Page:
“Grandma” was syndicated nationally until Kuhn’s retirement in 1969.  He died at his home in Florida on Jan. 16, 1989 at the age of 97.

This blog post was written by Laura Eliason, Rare Books and Manuscripts assistant, Indiana State Library. For more information, contact the Indiana State Library at 317-232-3678 or “Ask-A-Librarian.”

Explore the Will H. Hays Collection online

The Indiana State Library is pleased to announce that the Will H. Hays Collection is now accessible for online research in the ISL Digital Collections. A native Hoosier from a small town, Will Hays became a mover and shaker in Republican party politics, business and the motion picture industry in the first half of the 20th century.

Will Hays at Directors Club banquet, 1925

For the past two years, the entire Rare Books and Manuscripts Division of the Indiana State Library has worked diligently to digitize the most significant part of the collection. The project was made possible by a generous digitization grant from the National Historical Publications and Records Commission at the National Archives in 2018. A labor of love for Manuscripts staff, the grant came to an end on Aug. 31.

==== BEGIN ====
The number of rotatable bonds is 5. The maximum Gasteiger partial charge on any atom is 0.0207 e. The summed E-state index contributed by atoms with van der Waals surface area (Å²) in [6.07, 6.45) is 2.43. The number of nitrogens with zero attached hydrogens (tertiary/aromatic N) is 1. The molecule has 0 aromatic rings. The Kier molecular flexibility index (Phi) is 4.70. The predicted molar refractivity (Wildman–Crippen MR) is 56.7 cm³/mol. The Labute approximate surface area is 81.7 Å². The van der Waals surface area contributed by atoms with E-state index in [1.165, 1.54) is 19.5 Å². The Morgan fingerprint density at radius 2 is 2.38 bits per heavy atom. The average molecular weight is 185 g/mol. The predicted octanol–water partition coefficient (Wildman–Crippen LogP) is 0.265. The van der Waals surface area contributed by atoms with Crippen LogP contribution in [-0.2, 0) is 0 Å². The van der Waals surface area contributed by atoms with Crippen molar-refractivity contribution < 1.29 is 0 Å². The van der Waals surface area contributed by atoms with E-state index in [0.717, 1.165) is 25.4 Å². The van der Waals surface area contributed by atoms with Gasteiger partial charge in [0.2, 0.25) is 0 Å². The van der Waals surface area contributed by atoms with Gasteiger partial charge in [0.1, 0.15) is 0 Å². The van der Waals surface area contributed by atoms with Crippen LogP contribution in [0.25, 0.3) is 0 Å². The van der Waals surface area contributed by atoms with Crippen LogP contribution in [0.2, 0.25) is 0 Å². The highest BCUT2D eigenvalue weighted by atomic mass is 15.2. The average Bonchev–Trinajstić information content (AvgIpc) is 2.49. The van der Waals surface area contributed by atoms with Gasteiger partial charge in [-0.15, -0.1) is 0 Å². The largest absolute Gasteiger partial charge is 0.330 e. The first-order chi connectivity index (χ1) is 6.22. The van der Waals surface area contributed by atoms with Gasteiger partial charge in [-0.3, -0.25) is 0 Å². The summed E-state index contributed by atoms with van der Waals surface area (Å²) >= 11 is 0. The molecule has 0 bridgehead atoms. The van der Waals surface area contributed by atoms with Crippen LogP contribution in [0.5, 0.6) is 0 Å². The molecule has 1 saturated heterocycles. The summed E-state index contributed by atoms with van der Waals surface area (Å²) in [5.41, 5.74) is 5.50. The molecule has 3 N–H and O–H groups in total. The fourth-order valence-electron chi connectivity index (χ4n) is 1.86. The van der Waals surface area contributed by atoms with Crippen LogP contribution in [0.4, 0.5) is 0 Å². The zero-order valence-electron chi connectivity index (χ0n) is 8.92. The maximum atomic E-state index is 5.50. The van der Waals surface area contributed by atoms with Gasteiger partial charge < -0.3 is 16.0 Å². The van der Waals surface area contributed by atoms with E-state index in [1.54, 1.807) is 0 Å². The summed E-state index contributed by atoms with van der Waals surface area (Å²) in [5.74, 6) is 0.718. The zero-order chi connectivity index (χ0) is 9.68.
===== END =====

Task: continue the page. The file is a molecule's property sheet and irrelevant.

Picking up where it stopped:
Lucille Ball and Will Hays at Film Critics Circle reception, 1940

The grant allowed for the hiring of two digitization and metadata assistants who, alongside full-time staff, worked tirelessly to review, scan and edit over 100,000 pages of correspondence, papers and photographs, the bulk of which ranged from 1921 to 1945. They then researched and created metadata to describe the materials, uploading 927 folders to the digital collection. The primary assistants for the project shared their favorite items discovered in the collection, in short interviews about their experiences on Sept., 13 and Sept. 25, 2019.

Telegram to Clark Gable on tragic death of Carole Lombard, 1942

The papers in the digital collection comprise Hays’ time as campaign manager for then presidential candidate, Warren G. Harding, service as Postmaster General under Harding from 1921 to1922 and his long reign as “czar of the movies,” while he held the position of president of the Motion Picture Producers and Distributers Association from 1922 to 1945. Learn more about Will Hays through this in-depth timeline chronicling his life and career in politics and the nascent film industry.

Snapshot from “Will H. Hays: A Chronology of His Life” timeline

For more information about the project, including the collection’s usage and scope, contact Brittany Kropf, Rare Books and Manuscripts librarian, at 317-234-9557 or via email.

This blog post was written by Rare Books and Manuscripts Librarian Brittany Kropf. For more information, contact the Rare Books and Manuscripts Division at (317) 232-3671 or “Ask-A-Librarian.”

Defunct summer fun in Indianapolis